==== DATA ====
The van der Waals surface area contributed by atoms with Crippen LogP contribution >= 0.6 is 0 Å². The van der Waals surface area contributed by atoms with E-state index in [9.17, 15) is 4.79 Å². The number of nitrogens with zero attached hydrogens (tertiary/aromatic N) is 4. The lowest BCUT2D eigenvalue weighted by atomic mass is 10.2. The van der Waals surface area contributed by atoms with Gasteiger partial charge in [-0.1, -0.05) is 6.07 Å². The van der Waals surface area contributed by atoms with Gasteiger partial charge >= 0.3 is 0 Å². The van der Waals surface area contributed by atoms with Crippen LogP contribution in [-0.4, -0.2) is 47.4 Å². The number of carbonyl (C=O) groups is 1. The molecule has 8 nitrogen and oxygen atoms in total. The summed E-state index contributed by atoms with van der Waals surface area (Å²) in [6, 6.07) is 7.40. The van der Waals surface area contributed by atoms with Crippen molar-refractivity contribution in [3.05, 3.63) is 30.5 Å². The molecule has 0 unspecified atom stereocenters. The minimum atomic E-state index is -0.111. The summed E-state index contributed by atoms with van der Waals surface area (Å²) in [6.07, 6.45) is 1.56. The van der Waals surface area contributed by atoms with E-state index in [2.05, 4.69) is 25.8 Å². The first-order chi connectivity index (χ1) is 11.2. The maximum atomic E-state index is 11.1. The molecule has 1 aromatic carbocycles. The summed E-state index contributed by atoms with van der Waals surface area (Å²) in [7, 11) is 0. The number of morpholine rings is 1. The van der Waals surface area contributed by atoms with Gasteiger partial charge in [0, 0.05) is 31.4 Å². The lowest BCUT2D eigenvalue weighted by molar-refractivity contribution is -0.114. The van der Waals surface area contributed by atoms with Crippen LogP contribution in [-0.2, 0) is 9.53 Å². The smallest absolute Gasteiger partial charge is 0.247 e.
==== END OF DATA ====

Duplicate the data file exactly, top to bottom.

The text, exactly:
The van der Waals surface area contributed by atoms with Crippen LogP contribution >= 0.6 is 0 Å². The van der Waals surface area contributed by atoms with E-state index in [9.17, 15) is 4.79 Å². The number of nitrogens with zero attached hydrogens (tertiary/aromatic N) is 4. The lowest BCUT2D eigenvalue weighted by atomic mass is 10.2. The van der Waals surface area contributed by atoms with Gasteiger partial charge in [-0.1, -0.05) is 6.07 Å². The van der Waals surface area contributed by atoms with Gasteiger partial charge >= 0.3 is 0 Å². The van der Waals surface area contributed by atoms with Crippen LogP contribution in [-0.4, -0.2) is 47.4 Å². The number of carbonyl (C=O) groups is 1. The molecule has 8 nitrogen and oxygen atoms in total. The summed E-state index contributed by atoms with van der Waals surface area (Å²) in [6, 6.07) is 7.40. The van der Waals surface area contributed by atoms with Crippen molar-refractivity contribution in [3.05, 3.63) is 30.5 Å². The molecule has 0 unspecified atom stereocenters. The minimum atomic E-state index is -0.111. The summed E-state index contributed by atoms with van der Waals surface area (Å²) in [6.07, 6.45) is 1.56. The van der Waals surface area contributed by atoms with E-state index in [2.05, 4.69) is 25.8 Å². The first-order chi connectivity index (χ1) is 11.2. The maximum atomic E-state index is 11.1. The molecule has 1 aromatic carbocycles. The summed E-state index contributed by atoms with van der Waals surface area (Å²) in [7, 11) is 0. The number of morpholine rings is 1. The van der Waals surface area contributed by atoms with Gasteiger partial charge in [0, 0.05) is 31.4 Å². The lowest BCUT2D eigenvalue weighted by molar-refractivity contribution is -0.114. The van der Waals surface area contributed by atoms with Crippen LogP contribution in [-0.2, 0) is 9.53 Å². The smallest absolute Gasteiger partial charge is 0.247 e.